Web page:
1.5.3 Diffusion barrier……………………………………………………………………………19
1.5.4 Alloying effect……………………………………………………………………………20
1.5.5 Surface treatment……………………………………………………………………………21
Chapter 2 Motivations……………………………………………………………………………22
Chapter 3 Experimental……………………………………………………………………………24
3.1 Experimental Procedure……………………………………………………………………………24
3.1.1 Sample preparation……………………………………………………………………………24
3.1.2 Creating different density of the weak oxide spots……………………………………………………………………………26
3.1.3 Ni-P as diffusion barrier ……………………………………………………………………………26
3.2 Residual Stress by sin2Ψ Method……………………………………………………………………………28
Chapter 4 Results and Discussions……………………………………………………………………………31
4.1 Controlled Positions and Kinetic Analysis of Spontaneous Tin Whisker Growth……………………………………………………………………………31
4.1.1 Oxide layer……………………………………………………………………………31
4.1.2 Controlled positions of whisker growth……………………………………………………………………………33
4.1.3 The measurement of the geometry for the whiskers……………………………………………………………………………35
4.1.4 Residual stress for calibration of the growth model……………………………………………………………………………39
4.1.5 Diffusivity of tin atom……………………………………………………………………………44
4.2 Effect of the Intervals of Weak Spots on Whisker Growth……………………………………………………………………………45
4.2.1 The morphology of tin surface……………………………………………………………………………45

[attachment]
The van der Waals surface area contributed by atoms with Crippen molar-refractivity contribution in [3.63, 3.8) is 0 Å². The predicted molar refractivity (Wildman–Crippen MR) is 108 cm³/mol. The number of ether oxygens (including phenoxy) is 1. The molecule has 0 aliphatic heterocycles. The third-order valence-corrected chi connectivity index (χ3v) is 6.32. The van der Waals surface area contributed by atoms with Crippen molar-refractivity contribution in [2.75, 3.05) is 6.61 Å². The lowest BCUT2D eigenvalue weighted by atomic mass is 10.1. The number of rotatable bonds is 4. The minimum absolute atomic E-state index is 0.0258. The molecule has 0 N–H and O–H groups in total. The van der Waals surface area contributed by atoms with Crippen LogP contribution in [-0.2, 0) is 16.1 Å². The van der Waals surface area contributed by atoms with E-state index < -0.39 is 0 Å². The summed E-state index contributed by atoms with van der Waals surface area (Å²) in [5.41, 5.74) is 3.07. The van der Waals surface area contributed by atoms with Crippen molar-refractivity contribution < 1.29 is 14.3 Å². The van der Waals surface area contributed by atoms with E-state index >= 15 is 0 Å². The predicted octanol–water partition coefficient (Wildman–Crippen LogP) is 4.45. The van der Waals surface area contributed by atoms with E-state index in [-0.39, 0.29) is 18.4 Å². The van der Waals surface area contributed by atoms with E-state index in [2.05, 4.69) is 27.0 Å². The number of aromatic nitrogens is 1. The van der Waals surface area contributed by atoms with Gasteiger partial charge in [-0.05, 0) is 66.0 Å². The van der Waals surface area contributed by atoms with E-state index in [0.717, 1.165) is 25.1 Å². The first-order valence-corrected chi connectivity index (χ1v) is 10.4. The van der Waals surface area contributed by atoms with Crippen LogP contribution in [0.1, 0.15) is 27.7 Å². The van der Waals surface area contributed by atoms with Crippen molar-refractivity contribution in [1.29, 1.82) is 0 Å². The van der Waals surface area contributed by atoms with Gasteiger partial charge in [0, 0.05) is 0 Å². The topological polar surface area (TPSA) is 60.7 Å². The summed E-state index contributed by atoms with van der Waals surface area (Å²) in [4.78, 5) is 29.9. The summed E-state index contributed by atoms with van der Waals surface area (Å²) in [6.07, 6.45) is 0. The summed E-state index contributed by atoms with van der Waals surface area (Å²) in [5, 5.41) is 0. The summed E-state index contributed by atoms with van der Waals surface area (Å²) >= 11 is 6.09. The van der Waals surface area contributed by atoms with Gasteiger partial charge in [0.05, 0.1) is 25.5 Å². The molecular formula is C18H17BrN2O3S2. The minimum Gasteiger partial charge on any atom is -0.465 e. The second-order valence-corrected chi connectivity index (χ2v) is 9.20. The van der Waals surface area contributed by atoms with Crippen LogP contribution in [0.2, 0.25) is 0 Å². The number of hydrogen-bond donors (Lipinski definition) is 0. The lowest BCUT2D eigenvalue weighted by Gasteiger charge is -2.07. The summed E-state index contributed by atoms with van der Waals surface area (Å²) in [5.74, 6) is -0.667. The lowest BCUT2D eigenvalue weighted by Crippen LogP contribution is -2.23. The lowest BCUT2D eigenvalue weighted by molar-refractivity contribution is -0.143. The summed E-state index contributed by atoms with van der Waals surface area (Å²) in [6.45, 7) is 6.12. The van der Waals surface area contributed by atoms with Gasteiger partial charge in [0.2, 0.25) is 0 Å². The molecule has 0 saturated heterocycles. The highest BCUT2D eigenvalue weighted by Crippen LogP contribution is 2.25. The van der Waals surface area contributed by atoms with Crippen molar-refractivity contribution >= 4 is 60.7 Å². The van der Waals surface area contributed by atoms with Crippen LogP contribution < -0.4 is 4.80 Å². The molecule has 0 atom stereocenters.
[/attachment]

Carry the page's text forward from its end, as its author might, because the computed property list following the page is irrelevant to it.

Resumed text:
4.2.2 The behaviors of whisker growth……………………………………………………………………………47
4.3 Effect of Cu and Ni-P Substrates on Whisker Growth……………………………………………………………………………56
4.3.1 Morphology of tin thin film……………………………………………………………………………56
4.3.2 Morphology of intermetallic compounds……………………………………………………………………………58
4.3.3 Measurement of residual stress……………………………………………………………………………62
4.3.4 Incubation time and stress……………………………………………………………………………65
4.3.5 Effect of intermetallic compound……………………………………………………………………………69
4.4 Kinetics of Whisker Growth ……………………………………………………………………………71
4.4.1 The total volume of Cu6Sn5 IMC……………………………………………………………………………71
4.4.2 Whisker Index……………………………………………………………………………77
Chapter 5 Conclusions……………………………………………………………………………92
Reference…………………………………………………………………………… 94

List of Figures
Figure 1.1 1 The tin whisker growth properly happened in different industries[3, 4, 8]……………………………………………………………………………2
Figure 1.2 1 Timeline of research into whisker growth……………………………………………………………………………5
Figure 1.3 1 Schematic image of a cross-section showing the orientation of awhisker and grains in Sn film [18]……………………………………………………………………………6